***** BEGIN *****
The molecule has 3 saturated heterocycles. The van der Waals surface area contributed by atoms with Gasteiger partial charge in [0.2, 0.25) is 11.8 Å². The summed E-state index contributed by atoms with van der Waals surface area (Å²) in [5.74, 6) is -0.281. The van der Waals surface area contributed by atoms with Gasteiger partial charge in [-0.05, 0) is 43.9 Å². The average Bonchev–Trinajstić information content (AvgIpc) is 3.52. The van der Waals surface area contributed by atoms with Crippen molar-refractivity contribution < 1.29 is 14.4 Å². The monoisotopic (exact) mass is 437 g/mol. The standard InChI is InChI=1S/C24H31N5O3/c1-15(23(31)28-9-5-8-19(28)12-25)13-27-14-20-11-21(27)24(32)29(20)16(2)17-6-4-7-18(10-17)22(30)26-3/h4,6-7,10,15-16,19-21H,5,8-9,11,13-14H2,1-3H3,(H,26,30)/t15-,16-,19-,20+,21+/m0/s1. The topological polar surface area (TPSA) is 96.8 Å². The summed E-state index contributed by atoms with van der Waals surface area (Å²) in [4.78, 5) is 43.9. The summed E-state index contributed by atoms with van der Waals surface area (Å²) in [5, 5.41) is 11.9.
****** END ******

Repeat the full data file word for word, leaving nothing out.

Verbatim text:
The molecule has 3 saturated heterocycles. The van der Waals surface area contributed by atoms with Gasteiger partial charge in [0.2, 0.25) is 11.8 Å². The summed E-state index contributed by atoms with van der Waals surface area (Å²) in [5.74, 6) is -0.281. The van der Waals surface area contributed by atoms with Gasteiger partial charge in [-0.05, 0) is 43.9 Å². The average Bonchev–Trinajstić information content (AvgIpc) is 3.52. The van der Waals surface area contributed by atoms with Crippen molar-refractivity contribution < 1.29 is 14.4 Å². The monoisotopic (exact) mass is 437 g/mol. The standard InChI is InChI=1S/C24H31N5O3/c1-15(23(31)28-9-5-8-19(28)12-25)13-27-14-20-11-21(27)24(32)29(20)16(2)17-6-4-7-18(10-17)22(30)26-3/h4,6-7,10,15-16,19-21H,5,8-9,11,13-14H2,1-3H3,(H,26,30)/t15-,16-,19-,20+,21+/m0/s1. The topological polar surface area (TPSA) is 96.8 Å². The summed E-state index contributed by atoms with van der Waals surface area (Å²) in [4.78, 5) is 43.9. The summed E-state index contributed by atoms with van der Waals surface area (Å²) in [5, 5.41) is 11.9.